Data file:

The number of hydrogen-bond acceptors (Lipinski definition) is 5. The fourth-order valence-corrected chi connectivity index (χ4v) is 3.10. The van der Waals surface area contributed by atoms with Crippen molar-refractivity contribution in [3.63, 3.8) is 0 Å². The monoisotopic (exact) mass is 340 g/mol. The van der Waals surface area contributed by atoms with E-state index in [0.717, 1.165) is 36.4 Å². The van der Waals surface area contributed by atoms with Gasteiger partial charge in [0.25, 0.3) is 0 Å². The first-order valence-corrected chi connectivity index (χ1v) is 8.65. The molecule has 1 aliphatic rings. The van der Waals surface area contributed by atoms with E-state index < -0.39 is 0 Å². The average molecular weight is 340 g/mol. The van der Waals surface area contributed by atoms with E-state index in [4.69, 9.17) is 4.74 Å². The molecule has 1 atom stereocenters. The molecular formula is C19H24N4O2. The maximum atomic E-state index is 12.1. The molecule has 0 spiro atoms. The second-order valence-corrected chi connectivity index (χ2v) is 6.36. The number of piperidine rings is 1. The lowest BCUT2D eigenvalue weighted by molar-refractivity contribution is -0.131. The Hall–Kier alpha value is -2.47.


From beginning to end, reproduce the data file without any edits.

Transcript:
The number of hydrogen-bond acceptors (Lipinski definition) is 5. The fourth-order valence-corrected chi connectivity index (χ4v) is 3.10. The van der Waals surface area contributed by atoms with Crippen molar-refractivity contribution in [3.63, 3.8) is 0 Å². The monoisotopic (exact) mass is 340 g/mol. The van der Waals surface area contributed by atoms with E-state index in [0.717, 1.165) is 36.4 Å². The van der Waals surface area contributed by atoms with Gasteiger partial charge in [0.25, 0.3) is 0 Å². The first-order valence-corrected chi connectivity index (χ1v) is 8.65. The molecule has 1 aliphatic rings. The van der Waals surface area contributed by atoms with E-state index < -0.39 is 0 Å². The average molecular weight is 340 g/mol. The van der Waals surface area contributed by atoms with E-state index in [4.69, 9.17) is 4.74 Å². The molecule has 1 atom stereocenters. The molecular formula is C19H24N4O2. The maximum atomic E-state index is 12.1. The molecule has 0 spiro atoms. The second-order valence-corrected chi connectivity index (χ2v) is 6.36. The number of piperidine rings is 1. The lowest BCUT2D eigenvalue weighted by molar-refractivity contribution is -0.131. The Hall–Kier alpha value is -2.47.